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OP0309 Identification of A Predictive Microrna Signature of Progression from Pre-RA Systemic Autoimmunity to Development of RA Using Matched Serum Samples
  1. L. Ouboussad1,2,
  2. L. Hunt1,2,
  3. E.M. Hensor1,2,
  4. J. Nam1,2,
  5. C. Wong1,2,
  6. P. Emery1,2,
  7. M. McDermott1,2,
  8. M. Buch1,2
  1. 1Leeds Institute of Rheumatic and Musculoskeletal Medicine, University of Leeds
  2. 2NIHR-Leeds Musculoskeletal Biomedical Research Unit (NIHR-LMBRU), Chapel Allerton Hospital, Leeds, United Kingdom


Background Recent EULAR [1] recommendations for terminology of rheumatoid arthritis (RA) at-risk groups recognise those with systemic autoimmunity associated with pre-clinical RA, characterised by the presence of ACPA. Identification of predictors of progression from this pre-RA state to the RA syndrome would have clinical utility. We have reported on a number of potential clinical and imaging markers [2]. MicroRNA (miRNA) are highly conserved small, non-coding RNA that serve as transcriptional negative regulators; with growing evidence that they contribute to the pathogenesis of human diseases, including RA.

Objectives Our study aimed to identify serum miRNA that predict progression in CCP+ individuals with no synovitis to RA using global profiling.

Methods Matched serum samples were used from the following groups: (i) 12 subjects presenting with CCP positivity only (CCP+) (with no synovitis, confirmed on ultrasound) that were followed to the point of development of RA (Very Early RA, VERA) (ii) 9 subjects with Early RA (ERA), symptom history of ≤12 months (iii) 12 healthy controls (control group, HC). TaqMan low density MicroRNA Array Cards was applied to examine the expression of 754 human miRNAs and controls in the 4 cohorts: miRNA with a 4-fold change in expression (down or up-regulation) were selected as candidate biomarkers for RA progression. Heat maps were plotted using unsupervised hierarchical clustering analysis, permitting separation of cohorts into groups according to miRNA expression levels. A validation analysis of the miRNAs of interest was conducted on a further 12 HC, 12 CCP+ individuals who did not progress and 12 CCP+ individuals that did progress, using custom miRNA array cards.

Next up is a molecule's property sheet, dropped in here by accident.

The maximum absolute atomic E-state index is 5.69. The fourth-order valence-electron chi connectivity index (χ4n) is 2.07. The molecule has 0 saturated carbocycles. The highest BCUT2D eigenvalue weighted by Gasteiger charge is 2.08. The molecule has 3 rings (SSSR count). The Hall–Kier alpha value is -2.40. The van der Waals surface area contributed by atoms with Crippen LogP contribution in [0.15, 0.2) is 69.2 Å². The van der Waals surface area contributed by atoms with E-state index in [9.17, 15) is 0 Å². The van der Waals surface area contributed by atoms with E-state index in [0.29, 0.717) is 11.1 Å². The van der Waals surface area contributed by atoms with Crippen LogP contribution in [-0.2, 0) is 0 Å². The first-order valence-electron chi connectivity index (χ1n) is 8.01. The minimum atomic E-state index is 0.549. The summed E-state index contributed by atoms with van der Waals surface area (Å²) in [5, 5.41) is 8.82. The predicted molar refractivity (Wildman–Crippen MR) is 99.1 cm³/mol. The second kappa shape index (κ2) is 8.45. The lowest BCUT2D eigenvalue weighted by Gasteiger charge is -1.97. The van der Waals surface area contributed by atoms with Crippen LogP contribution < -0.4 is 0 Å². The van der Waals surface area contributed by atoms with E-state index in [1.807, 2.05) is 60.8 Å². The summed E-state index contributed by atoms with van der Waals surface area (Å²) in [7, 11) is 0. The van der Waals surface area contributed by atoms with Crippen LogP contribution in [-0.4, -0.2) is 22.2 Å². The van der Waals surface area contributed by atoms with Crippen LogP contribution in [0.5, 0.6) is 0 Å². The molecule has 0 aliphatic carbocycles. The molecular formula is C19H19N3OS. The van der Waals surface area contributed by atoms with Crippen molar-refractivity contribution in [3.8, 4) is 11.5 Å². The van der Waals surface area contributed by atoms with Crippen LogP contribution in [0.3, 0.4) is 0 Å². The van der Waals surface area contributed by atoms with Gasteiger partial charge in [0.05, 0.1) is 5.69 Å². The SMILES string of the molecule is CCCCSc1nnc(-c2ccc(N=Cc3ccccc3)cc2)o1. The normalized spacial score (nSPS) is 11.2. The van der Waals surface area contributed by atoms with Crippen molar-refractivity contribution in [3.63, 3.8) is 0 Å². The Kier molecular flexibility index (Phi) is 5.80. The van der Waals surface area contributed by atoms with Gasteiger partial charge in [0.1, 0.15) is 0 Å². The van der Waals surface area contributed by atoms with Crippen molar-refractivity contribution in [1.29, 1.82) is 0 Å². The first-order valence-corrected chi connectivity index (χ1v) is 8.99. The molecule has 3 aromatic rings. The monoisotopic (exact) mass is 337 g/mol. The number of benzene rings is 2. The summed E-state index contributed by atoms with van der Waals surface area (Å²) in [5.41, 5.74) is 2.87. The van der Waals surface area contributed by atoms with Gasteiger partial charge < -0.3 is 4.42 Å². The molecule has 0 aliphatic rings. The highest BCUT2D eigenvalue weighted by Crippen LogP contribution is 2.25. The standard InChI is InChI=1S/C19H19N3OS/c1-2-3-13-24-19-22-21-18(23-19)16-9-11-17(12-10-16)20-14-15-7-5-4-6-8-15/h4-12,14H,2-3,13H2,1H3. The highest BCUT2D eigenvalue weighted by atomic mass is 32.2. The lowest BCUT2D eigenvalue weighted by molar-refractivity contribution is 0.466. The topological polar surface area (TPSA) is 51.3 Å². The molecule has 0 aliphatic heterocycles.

Results After adequate normalisation and data analysis, serum miRNA profiling identified 22 candidate miRNA that were dysregulated when comparing their relative expression from one of the studied cohorts to another. We identified a dysregulated four-miRNA signature between the matched CCP+ to VERA cohorts. In addition, hierarchical clustering revealed a clear differential miRNA expression between the cohorts (Figure 1). The validation study consists of evaluating expression levels of the 22 miRNA and also 9 miRNA that have been previously implicated in RA (such as miR-155 and miR-146a) using custom array cards in order to confirm their involvement in RA pathogenesis; the results of which are awaited.

Conclusions Using a comprehensive MicroRNA array approach this study is a first to use matched pre-RA and VERA serum samples to identify dysregulated miRNA expression as biomarkers predictive of progression along this transition phase. We have identified 4 miRNAs in particular that could be potential diagnostic markers of RA, which we are about to validate further.


  1. DM Gerlag et al, Ann Rheum Dis, 2012

  2. C Rakieh et al, Ann Rheum Dis, 2014

Disclosure of Interest None declared

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